CMRB (Centre for research on Migration, Refugees and Belonging) (University of East London) and the Centre for Gender Studies (SOAS) would like to invite you to a symposium on the question of:
WOMEN, SEXUALITY AND
which will take place at the Khalili Lecture Theatre in SOAS (www.soas.ac.uk/visitors/location/maps/)
Saturday 9th March, 2-5pm
Dr. Ann Rossiter
‘The role of the Catholic Church in the making of a London-Irish abortion underground trail’
Dr. Carmen Sepulveda, UCL
‘Religion and feminism “face to face”: institutions and the roll back of reproductive rights in Latin America’
Dr. Rahul Rao, SOAS
‘The international relations of homophobia’
Dr. Sukhwant Dhaliwal, Goldsmiths
‘The Christian Peoples Alliance: race, regeneration and reproductive
‘Women and Christian Fundamentalism in the UK’
Chair: Prof. Nadje Al-Ali, SOAS
Discussant: Prof. Nira Yuval-Davis, UEL
The event is free but places are limited so please RSVP to Jamie Hakim, CMRB administrator (email@example.com).
Prof. Nadje Al-Ali, Chair of the Centre for Gender Studies, SOAS www.soas.ac.uk/genderstudies/
Prof. Nira Yuval-Davis, CMRB UEL Director
Ann Rossiter is a long-standing Irish feminist activist who has lived in London for more than half a century. For twenty years she was a member of the London Irish Women’s Abortion Support Group, set up to support abortion seekers with information, money, accommodation, and not least, a sympathetic ear. She published the history of the group and its experiences in Ireland’s Hidden Diaspora in 2009.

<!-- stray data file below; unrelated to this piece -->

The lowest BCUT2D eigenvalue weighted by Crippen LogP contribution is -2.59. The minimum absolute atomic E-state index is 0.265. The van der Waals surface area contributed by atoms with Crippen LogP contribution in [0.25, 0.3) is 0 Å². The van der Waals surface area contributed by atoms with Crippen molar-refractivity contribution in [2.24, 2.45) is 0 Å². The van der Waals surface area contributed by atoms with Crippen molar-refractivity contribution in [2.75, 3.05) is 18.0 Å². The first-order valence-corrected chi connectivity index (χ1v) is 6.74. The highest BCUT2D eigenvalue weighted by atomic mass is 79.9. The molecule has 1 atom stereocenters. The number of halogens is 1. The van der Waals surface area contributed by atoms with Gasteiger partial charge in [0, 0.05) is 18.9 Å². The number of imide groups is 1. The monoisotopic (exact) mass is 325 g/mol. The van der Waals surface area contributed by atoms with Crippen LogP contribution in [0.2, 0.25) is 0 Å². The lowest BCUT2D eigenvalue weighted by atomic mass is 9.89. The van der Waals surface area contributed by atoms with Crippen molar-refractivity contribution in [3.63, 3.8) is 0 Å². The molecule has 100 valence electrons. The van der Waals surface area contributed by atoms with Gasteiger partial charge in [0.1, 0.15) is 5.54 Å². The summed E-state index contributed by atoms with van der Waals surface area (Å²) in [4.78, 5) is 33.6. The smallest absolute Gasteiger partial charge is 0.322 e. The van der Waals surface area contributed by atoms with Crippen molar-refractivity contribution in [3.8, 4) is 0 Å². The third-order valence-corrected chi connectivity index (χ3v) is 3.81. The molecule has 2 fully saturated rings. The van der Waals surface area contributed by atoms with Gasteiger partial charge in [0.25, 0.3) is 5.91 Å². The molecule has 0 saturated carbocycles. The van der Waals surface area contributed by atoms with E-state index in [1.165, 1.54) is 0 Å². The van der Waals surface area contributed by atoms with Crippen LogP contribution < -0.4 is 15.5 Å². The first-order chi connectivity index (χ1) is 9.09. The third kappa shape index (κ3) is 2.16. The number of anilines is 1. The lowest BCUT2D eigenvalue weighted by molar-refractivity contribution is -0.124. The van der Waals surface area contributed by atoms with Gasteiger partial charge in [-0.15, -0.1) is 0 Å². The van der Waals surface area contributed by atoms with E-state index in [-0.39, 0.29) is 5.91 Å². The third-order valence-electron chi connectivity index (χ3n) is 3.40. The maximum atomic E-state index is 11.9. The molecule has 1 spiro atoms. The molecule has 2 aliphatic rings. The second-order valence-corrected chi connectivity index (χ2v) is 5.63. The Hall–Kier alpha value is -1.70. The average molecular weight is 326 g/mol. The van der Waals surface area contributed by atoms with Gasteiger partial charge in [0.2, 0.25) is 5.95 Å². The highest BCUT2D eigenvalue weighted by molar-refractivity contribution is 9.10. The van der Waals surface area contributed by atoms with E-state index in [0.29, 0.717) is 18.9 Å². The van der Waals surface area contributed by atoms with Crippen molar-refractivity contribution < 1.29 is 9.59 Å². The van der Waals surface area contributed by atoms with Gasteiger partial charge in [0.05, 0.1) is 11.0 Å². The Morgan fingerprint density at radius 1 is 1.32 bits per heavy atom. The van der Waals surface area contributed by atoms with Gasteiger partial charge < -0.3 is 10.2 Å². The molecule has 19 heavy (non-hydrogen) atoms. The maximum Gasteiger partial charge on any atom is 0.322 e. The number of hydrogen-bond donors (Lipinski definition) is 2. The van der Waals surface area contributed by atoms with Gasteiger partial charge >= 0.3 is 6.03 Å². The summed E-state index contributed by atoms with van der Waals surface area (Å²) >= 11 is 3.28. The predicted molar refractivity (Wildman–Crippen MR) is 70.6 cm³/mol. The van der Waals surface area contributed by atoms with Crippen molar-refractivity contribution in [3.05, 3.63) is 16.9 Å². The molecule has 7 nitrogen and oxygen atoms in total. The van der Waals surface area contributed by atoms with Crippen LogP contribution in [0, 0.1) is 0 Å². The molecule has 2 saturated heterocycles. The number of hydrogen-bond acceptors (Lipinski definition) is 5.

Carmen Sepúlveda Zelaya is a PhD candidate at the Institute of the Americas, at UCL. She holds a BA in Political Science from the Pontificia Universidad Católica de Chile. She earned her MPhil degree in Development Studies from the Institute for Development Studies, at the University of Sussex. She has also worked in the development sector within international NGOs, focusing on women’s rights and sexual and reproductive rights at both national and international level. Her current PhD research focuses on the legal and political battles behind the distribution of emergency contraception in Chile under the governments of Ricardo Lagos (2000-2005) and Michelle Bachelet (2006-2010). Her research interests include the role and interaction of institutions and actors in the policy process, gender and development, feminism, women’s movements, sexual and reproductive health and rights, religion, gender and health, abortion, public health, democratisation and judicialisation processes.
Rahul Rao is a Lecturer in Politics at the School of Oriental & African Studies, University of London. He has a law degree from the National Law School of India University (Bangalore) and a doctorate in international relations from the University of Oxford. His research interests encompass International Relations, political theory and queer studies, with an area focus on South Asia and East Africa. He is the author of Third World Protest: Between Home and the World (Oxford University Press, 2010), as well as of numerous articles. He blogs occasionally at ‘The Disorder of Things’.